Uses For Raspberry Pi Zero | Klipper And The Rpi-zero, Low Cost Remote Printer Control!

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Klipper And The Rpi-zero, Low Cost Remote Printer Control!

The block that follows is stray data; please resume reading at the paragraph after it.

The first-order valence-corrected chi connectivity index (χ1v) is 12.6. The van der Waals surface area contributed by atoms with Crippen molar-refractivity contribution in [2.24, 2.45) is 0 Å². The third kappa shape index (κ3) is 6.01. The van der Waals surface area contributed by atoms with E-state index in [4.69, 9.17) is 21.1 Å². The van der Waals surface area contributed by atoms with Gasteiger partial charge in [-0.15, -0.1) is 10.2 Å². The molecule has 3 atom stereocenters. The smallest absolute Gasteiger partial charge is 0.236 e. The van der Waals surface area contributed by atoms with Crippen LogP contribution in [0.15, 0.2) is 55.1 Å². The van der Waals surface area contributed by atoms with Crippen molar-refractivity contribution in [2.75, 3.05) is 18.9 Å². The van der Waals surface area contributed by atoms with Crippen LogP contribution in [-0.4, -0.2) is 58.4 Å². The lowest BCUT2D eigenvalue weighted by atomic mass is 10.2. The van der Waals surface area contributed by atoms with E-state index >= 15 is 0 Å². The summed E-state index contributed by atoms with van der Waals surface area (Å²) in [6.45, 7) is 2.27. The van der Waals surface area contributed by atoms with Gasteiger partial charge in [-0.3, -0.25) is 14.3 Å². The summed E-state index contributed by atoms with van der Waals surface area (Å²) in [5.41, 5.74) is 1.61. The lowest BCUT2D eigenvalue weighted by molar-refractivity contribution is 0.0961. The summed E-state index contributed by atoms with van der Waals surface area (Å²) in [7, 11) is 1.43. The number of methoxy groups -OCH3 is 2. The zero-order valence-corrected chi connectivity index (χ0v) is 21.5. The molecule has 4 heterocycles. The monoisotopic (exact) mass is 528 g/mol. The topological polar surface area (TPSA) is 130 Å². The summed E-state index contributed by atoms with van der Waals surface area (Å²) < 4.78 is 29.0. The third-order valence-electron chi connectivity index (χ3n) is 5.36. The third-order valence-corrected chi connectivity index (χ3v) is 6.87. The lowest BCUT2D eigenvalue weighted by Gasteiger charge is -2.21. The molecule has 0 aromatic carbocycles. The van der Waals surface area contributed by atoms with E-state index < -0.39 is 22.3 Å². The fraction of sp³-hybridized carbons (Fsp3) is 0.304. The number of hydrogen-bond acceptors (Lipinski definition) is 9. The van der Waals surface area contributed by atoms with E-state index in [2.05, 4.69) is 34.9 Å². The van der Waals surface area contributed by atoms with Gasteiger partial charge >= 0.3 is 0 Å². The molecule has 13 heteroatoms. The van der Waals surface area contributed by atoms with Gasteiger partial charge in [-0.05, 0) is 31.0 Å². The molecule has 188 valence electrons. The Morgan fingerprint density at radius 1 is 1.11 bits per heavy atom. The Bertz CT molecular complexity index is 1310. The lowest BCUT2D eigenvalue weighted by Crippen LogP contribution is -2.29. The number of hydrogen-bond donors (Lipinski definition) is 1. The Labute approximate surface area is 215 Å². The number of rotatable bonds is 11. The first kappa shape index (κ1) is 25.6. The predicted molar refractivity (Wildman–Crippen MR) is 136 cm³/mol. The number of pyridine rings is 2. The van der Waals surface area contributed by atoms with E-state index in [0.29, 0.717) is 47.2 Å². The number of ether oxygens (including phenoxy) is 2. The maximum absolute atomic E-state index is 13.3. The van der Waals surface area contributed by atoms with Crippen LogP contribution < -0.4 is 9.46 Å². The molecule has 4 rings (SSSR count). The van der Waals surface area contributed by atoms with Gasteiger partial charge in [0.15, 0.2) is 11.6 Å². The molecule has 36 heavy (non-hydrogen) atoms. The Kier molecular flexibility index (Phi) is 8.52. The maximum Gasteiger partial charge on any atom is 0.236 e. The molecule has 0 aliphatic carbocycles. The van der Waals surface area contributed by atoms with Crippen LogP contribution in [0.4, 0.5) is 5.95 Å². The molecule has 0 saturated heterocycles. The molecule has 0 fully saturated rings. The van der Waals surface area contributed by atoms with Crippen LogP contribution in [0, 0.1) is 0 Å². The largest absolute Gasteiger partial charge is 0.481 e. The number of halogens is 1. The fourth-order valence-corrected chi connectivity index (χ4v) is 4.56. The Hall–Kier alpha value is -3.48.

So you’re getting tired of constantly swapping SD cards to print something new, and you’re looking for a way to remotely control your printer. You’ve also heard of this fancy new firmware called Clipper and you want to give it a shot, so you go out and you buy yourself a raspberry pi. And, of course, you’re going to have to hook that up to your printer with a USB cable and don’t forget you need to power it, but now you have an extra plug in the wall. So you want you want a cleaner set up? You want something that’s fully internal while your printer has a power supply? You can grab a buck converter of some sort. You get some wiring some connectors and, hey, you might even need to solder as well. Oh, don’t forget your crimper too, But what if I told you There’s an even simpler solution and a cheaper solution. What if I told you all you really needed to add was a raspberry pi zero and a single connector, so starting off, of course, going with a full-size raspberry. Pi is a completely valid option. It does have many advantages that this option unfortunately, will be lacking in and we’ll get into those details further, but the solution we’re going to be looking at today is a great low cost option for those that simply want to be able to control their printers over their home wireless network, and for those doing small, compact builds where prioritizing cable management and available space can be a benefit. So let’s start off by taking a look at the Raspberry Pi Zero, So the Raspberry Pi zero for those that are unfamiliar is lowest cost option in the Raspberry Pi family. This is the Raspberry Pi Zero W and you’re going to want the W version because that one has the Built-in Wi-fi and it’s also the slowest of the raspberry Pis, and it’s not recommended that you run octprint on a raspberry pi zero because it’s so underpowered, so we’re not going to do that and what we will be doing is running a standalone clipper interface on the Raspberry Pi Zero, and this will let us negate the fact that this thing has a weaker processor and another thing that makes this possible is the fact that the Raspberry Pi zero with its low power draw enables you to power it off of most modern boards simply through an available 5 volt pin. Now there are a few things you have to keep in mind to make this work and the first thing is you need to be using a controller board with available uart pins now on the SKR series of boards, the easiest solution is simply to use the tft header on the board. You have five Volt Ground, TX and RX in one convenient package you do need to ensure and keep in mind that your board has the ability to deliver the required power for the Raspberry Pi. However, since most modern boards are capable of powering standalone LCD screens. They should be okay. If you are worried, you can refer to your controller Board’s manufacturer to see if the board is capable of outputting the required amperage for Raspberry Pi zero now. There are two downsides to the setup that you do have to keep in mind. The first thing is since the Raspberry Pi Zero is a low power board. It doesn’t have the raw power capable of handling most modern HD webcam streams. Unfortunately, that is a limitation of the encoder, and there’s really no way to get around that you may be able to get by with a low power webcam running at a low resolution and frame rate. However, I do recommend simply running without a webcam. This will make sure that you don’t run any issues with power draw or over taxing your CPU midway through a print and having everything shut down and unfortunately, another downside with this setup is since you will be using the tft header. You unfortunately won’t be able to connect a screen if it requires that connection now. Depending on your controller board, you may have additional hookups that you can use for controller screen now. The alternative is, of course, now that your printer can connect to the wi-fi and you can control it. You can simply control it from your phone. As long as you’re connected through your home Wi-fi network over the web interface, so getting this set up is relatively simple. You just need to find on your board where the available, TX RX 5 volt and ground connectors are on your raspberry pi zero. You just need to ensure that you have your gpio pins soldered on and you need to make a single cable. Now this cable right here. I just made out of some spare cable. I had laid around with four wires in it and what you do, is you. Connect the five volt to the five volt, the ground to the ground. And you need to take your TX and your RX pins and you need to cross them. So TX connects to RX and RX connects to TX. If you connect TX to TX and rx to rx, it will not communicate so once your cable is made up, you can connect them and that’s. All you need to do now. When it comes to mounting both of these, you can get pretty creative and mount the Raspberry Pi as close as you want to your controller board as long as you have proper airflow, This gives you a very tight, convenient package for adding Wi-fi control to an existing printer. Now, another thing to keep in mind, too is since you are communicating over uart. You do want to try and keep this wire as short as possible just to prevent interference. So now you can see how it’s done, lets. Go ahead and install this in the printer. So we have my raspberry pi zero here. I’ve gone ahead and mounted it to this. Mount here that I found on thingiverse a while back connecting my cable and we’re going to go ahead and mount it in the printer and then we’re going to take the other end of the connector. Ensure we have the right pins in the right order, and we are going to connect it to the tft header in this case here. This is my SKR Mini v2 and my voron v0 so the next step after you go ahead and do the hardware setup for this procedure is go ahead and create your SD card and move on to the software side of things and the first thing you’re going to have to do is decide whether you want to run mainsail or fluid as your clipper interface. Now when it comes to choosing between mainsail and fluid at this point, I won’t recommend either or it comes down to personal preference. They both pretty much have the same features at this date and time and they’re both constantly adding features as development moves on with both. Honestly, I would just say grab whichever one has the interface. You like the most. The installation procedure for both are pretty much the same. So this guide works for both. So in this case here we are going to be installing mainsail and the reason for that is I run mainsail and fluid on different machines. This one is one of my main sail machines for testing, and I’m going to keep it with Mainsail. So you’re going to go ahead and download the latest version, and then once that is done, use Bellona etcher to install it and afterwards the boot directory on the SD card should pop up now. If this doesn’t show up, you may need to unplug and plug the SD card back in after that. We’re going to go down to the WPA supplicant section. We’re going to add our wi-fi information and ensure you put in your ssid here and your password and ensure that you delete the hashtags in front of it. Otherwise, it’s not going to work, And if you are going to attempt to run a webcam, I recommend that you go into the either. The mainsail or fluid section here, depending on which one you installed and you can adjust your webcam settings here. I do highly recommend if you are going to attempt to run a webcam that you lower these settings as much as you’re okay with, and that is it for creating your SD card now we’re going to go ahead and install this in our raspberry pi zero and we’re going to go ahead and plug it in and connect to it over our home network. Now you should be able to connect to it over your home Wi-fi at this point, however, you are going to have to go ahead and do some configuration through SSH to set up the uart connection before we go any further at this point, so go ahead and launch your terminal of choice. I’m using putty here and connect to your pi zero now. The default Login is PI. And your default Password is raspberry. You can change those. If you wish later on now once you’re logged in, you are going to have to modify some files through SSH and add some lines to certain things I will have all these steps. Below in the description, it’s mostly just copy, pasting and deleting certain things. So the first thing you’re going to have to do is swap The Gpio ports from Bluetooth use so that they can be used for uart, so it’s a pseudo nano boot, and then you scroll all the way to the very end of this. You’re gonna add the DT overlay line, so copy it, and then you can just hit right, Click to input it and then you hit control X to exit and then y to save and then hit enter the next thing is you need to disable the serial console, so that’s another pseudo command and what you’re going to have to do is there’s? A section here called console equals serial 10 comma 115 200 You’re going to delete that whole section right here, so just basically start hitting delete and there you go, That’s it, Ctrl X hit, Y and enter next. We’re going to have to go into the Raspberry Config section and change some stuff there as well, so go down to interface options p6 that’s serial port select no, and for would you like the serial port hardware to be enabled? You hit yes. At this point, you can also change any other settings. You wish to change, then you finish, and then it will reboot the Pi, and now after rebooting the Raspberry Pi, you are going to have to make a new config file now. There is a guide here for making the config file on the Clipper website and we’ll just follow that here. You’re going to have to go with the instructions for your specific board. Though, for reference, this is a SKR mini v2 and it is mostly just copy and pasting commands make menu config now to ensure you are making it with the right settings go to the clipper Github search for the config for your specific controller board and there should be a description at the top here that says what settings you need to have selected when you’re making your mate Config file and one thing you have to do. Now, this is regardless of which board you’re using. You have to disable use USB for communication because we’re no longer using USB for communication. We’re using uart. You may need to adjust your serial port as well in this case, you are too, and then hit Q to quit, hit y to save and then make now because this is an SKR board here. I am going to have to pull the make file off of the raspberry. Pi, I’m going to use winscp to do that. And then I have to rename it to firmwarebin. Put it on the SD card that goes into the SKR Mini and then plug that back into the board and reset it. And its pie and raspberry. Okay, let’s go to Clipper File, Go to out and then right here, Clipper bin. This is the file. You’re going to need to pull off of it and you’re going to want to rename that to firmwarebin lowercase. Then you’re going to take your SD card out of your skr. You’re going to plug it into your computer. You’re going to delete the file that says firmware and you’re going to copy the firmware bin onto it and then you’re going to go ahead and plug the micro SD card back into the SKR board. An led might blink for a little bit. Sometimes it does, sometimes it doesn’t. And then what you can do to check is by plugging the SD card back into your computer. If the firmware dot bin is now simply called firmware all in capital letters, you successfully flashed your board and there. We go now. We have the board flashed. Now we can go ahead and upload our configuration to the printer. Now I already had a configuration set up for this printer, so I’m just going to go ahead and re-upload that now. If this is a new build, you are going to have to go ahead and set up your configuration for your new printer. That is a separate video. Now we have our configuration uploaded now under your serial connection before where you would normally see the USB address, You’re going to try and use slash Dev slash tty amao. I’ll have that in the description as well and this would be the most common serial address when connecting over uart, so this should be the one that works so once you have that inputted there save and restart and there we go now, depending on the version of clipper you’re upgrading from if this is a new builder install, you might have some random errors thrown up, but as you can see here, we are connected to the printer and the printer homes just fine because this is a config that we had previously used. And there you have it. That’s how you set up a raspberry pi zero over a York connection to control your 3d printer and also run off your printer’s controller board now. I do actually have this setup functional in my voron v0 printer. I also use the same setup in my banzai printer. Now another thing to keep in mind is controlling your mcu over uart can be advantageous on the larger size. Raspberry Pi. Now I have this raspberry pi 3a here And it only comes with a single USB port. Now, of course, I could use a USB splitter, so I could connect this to my printer’s controller board over UART and then leave the available USB port for a webcam. For example, the only difference that you have to be aware of. Is you simply don’t connect the 5 Volt signal? Just the ground, the TX and the RX pins and other than that. The setup method is the same. So I hope you found this video informative. If you do have any questions as always ask them in the comments below. If you like the video, make sure you like that smash button. And if you want to see more content such as this, make sure you’re subscribed to the channel. If you like the content I produce and you would like to help support the channel. There are options below in the description as well. I hope you learned something new and as always, thank you and have a nice day you.